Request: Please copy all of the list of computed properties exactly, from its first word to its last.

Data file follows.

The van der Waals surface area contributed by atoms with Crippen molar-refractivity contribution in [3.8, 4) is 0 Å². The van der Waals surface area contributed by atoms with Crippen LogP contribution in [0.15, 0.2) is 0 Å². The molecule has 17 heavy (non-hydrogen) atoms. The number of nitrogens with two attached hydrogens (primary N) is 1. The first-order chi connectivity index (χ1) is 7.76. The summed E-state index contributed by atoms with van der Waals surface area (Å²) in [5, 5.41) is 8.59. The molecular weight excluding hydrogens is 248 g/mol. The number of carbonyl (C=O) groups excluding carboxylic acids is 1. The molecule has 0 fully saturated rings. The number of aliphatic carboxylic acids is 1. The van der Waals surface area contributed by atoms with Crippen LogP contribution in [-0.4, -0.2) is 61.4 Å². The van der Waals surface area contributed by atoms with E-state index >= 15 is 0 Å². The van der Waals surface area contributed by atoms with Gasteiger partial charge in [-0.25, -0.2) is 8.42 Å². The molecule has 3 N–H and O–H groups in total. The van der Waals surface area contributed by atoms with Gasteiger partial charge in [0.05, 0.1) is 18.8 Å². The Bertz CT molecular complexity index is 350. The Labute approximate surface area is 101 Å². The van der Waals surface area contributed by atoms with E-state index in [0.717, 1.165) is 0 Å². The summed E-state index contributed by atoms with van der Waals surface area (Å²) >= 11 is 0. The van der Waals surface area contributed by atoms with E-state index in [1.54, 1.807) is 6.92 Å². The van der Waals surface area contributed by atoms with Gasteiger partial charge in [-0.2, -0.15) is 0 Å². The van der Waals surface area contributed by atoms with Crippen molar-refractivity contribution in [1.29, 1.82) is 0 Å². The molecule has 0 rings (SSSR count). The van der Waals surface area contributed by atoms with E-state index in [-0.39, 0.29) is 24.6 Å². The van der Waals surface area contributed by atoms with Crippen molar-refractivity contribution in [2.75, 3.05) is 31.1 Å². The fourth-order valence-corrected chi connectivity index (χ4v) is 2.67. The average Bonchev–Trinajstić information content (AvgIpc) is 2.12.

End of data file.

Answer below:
The van der Waals surface area contributed by atoms with Crippen molar-refractivity contribution in [3.8, 4) is 0 Å². The van der Waals surface area contributed by atoms with Crippen LogP contribution in [0.15, 0.2) is 0 Å². The molecule has 17 heavy (non-hydrogen) atoms. The number of nitrogens with two attached hydrogens (primary N) is 1. The first-order chi connectivity index (χ1) is 7.76. The summed E-state index contributed by atoms with van der Waals surface area (Å²) in [5, 5.41) is 8.59. The molecular weight excluding hydrogens is 248 g/mol. The number of carbonyl (C=O) groups excluding carboxylic acids is 1. The molecule has 0 fully saturated rings. The number of aliphatic carboxylic acids is 1. The van der Waals surface area contributed by atoms with Crippen LogP contribution in [-0.4, -0.2) is 61.4 Å². The van der Waals surface area contributed by atoms with E-state index >= 15 is 0 Å². The van der Waals surface area contributed by atoms with Gasteiger partial charge in [-0.25, -0.2) is 8.42 Å². The molecule has 3 N–H and O–H groups in total. The van der Waals surface area contributed by atoms with Gasteiger partial charge in [0.05, 0.1) is 18.8 Å². The Bertz CT molecular complexity index is 350. The Labute approximate surface area is 101 Å². The van der Waals surface area contributed by atoms with E-state index in [0.717, 1.165) is 0 Å². The summed E-state index contributed by atoms with van der Waals surface area (Å²) >= 11 is 0. The van der Waals surface area contributed by atoms with E-state index in [1.54, 1.807) is 6.92 Å². The van der Waals surface area contributed by atoms with Gasteiger partial charge in [-0.2, -0.15) is 0 Å². The van der Waals surface area contributed by atoms with Crippen molar-refractivity contribution in [1.29, 1.82) is 0 Å². The molecule has 0 rings (SSSR count). The van der Waals surface area contributed by atoms with E-state index in [-0.39, 0.29) is 24.6 Å². The van der Waals surface area contributed by atoms with Crippen molar-refractivity contribution in [2.75, 3.05) is 31.1 Å². The fourth-order valence-corrected chi connectivity index (χ4v) is 2.67. The average Bonchev–Trinajstić information content (AvgIpc) is 2.12.